Although I rarely have leftover wine, the problem does afflict some. You know the problem: wines that are past their two- or three-day prime, don’t quite smell as fresh, or have been sitting on the counter so long you forget when you opened them. It happens.
As soon as you open a bottle, oxygen goes to work on the juice. A little bit improves the wine, but a whole bunch will create a vapid mess. Prevailing theories differ on how long a bottle will remain fresh once opened. I use the cheap, reasonably effective VacuVin system that sucks the oxygen out of the bottle using a plastic pump and a rubber stopper. Using this, sturdy red wine (cabernet, zinfandel, syrah) — chilled or not — remains fresh, albeit emerging a bit dulled, for about three days. Sadly, lighter reds like pinot noir and Beaujolais tend to fade much sooner. Whites kept in the fridge under the same system remain fruity for about two days in my experience. And dessert and fortified wines, which are naturally preserved by their high sugar and alcohol content, keep far longer — several months — if they are “pumped” and stored in a cool, dry place.
But if the wine’s been exposed to air longer than three days and less than, say, a week, you have options: Marinate, make sauces or create vinegar. When marinating, the wine’s acidity tenderizes meat and fish flesh, but also adds flavor. A combination of oil and wine creates an effective mechanism to penetrate a particularly fibrous cut of beef, like London broil, flank or skirt steak. The marinade can be left in contact with the meat for several hours or overnight, depending on your time frame. However, fish and shellfish, when left in contact too long with a wine marinade (white wine only please — purple shrimp looks kinda funny), can actually become tougher, so leave it in contact two hours or less.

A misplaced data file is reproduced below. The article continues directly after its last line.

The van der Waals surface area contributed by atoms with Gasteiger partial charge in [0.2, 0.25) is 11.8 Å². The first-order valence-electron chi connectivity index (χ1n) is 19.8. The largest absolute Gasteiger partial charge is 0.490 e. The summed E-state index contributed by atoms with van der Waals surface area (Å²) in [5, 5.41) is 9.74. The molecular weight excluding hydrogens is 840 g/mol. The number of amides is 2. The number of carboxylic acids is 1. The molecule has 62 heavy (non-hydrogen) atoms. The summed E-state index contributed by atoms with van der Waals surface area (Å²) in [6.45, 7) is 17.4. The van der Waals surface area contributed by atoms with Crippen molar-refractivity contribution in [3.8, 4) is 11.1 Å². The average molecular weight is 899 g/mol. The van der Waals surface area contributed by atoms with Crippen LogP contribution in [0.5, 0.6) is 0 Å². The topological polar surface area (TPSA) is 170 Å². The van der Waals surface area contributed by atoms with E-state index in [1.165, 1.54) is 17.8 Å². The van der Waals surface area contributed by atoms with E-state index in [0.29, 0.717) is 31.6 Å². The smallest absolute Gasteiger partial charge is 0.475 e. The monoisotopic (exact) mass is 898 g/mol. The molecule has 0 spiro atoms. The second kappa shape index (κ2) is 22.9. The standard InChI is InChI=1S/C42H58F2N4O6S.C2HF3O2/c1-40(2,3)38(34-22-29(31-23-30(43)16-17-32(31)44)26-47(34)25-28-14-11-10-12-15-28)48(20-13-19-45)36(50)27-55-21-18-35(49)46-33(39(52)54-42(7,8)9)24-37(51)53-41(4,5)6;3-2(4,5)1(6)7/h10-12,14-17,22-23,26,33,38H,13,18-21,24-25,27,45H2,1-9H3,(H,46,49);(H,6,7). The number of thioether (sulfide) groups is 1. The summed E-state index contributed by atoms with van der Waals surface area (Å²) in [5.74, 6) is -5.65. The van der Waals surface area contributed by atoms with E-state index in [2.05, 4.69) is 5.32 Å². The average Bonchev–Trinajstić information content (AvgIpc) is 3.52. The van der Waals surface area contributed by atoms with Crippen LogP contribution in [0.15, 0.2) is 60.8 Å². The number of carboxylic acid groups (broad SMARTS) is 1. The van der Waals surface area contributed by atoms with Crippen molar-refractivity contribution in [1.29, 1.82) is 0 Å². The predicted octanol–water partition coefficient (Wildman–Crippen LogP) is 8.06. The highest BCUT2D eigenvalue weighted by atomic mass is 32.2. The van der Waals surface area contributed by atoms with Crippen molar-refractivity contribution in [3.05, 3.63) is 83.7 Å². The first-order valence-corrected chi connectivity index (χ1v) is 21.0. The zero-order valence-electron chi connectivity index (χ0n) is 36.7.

A red or white wine sauce can be heaven. Best when added to the saucepan or sauté pan after cooking and removing the meat, the wine adds tremendous flavor and complexity to a sauce. Try sautéing onions and garlic in some olive oil, add some wine, and let it boil out until it’s achieved a sticky, unctuous consistency. Add this to vinaigrettes for salads to intensify their flavor.
Like homebrews, homemade vinegar can be seen skulking in garages across the country, birthed from a bubbling, fermenting goo called a “Mother.” Although I’ve never made it, I scoured the Internet and got some reasonably trustworthy scoop. Wine often spontaneously makes itself into vinegar after several months with the right airborne yeasts, but if you’re looking to produce reliable, stable vinegar, you need to control the situation. Check your local wine-making store for a vinegar crock that resembles a ceramic thermos with a spout at the bottom, and a stock of bacteria that starts the vinegar fermentation process. After two months, you’ll have a tart concoction that reportedly tastes better than the bottled stuff. There’s good advice at www.gangofpour.com/diversions/vinegar. Much luck … and ship me some if it’s good.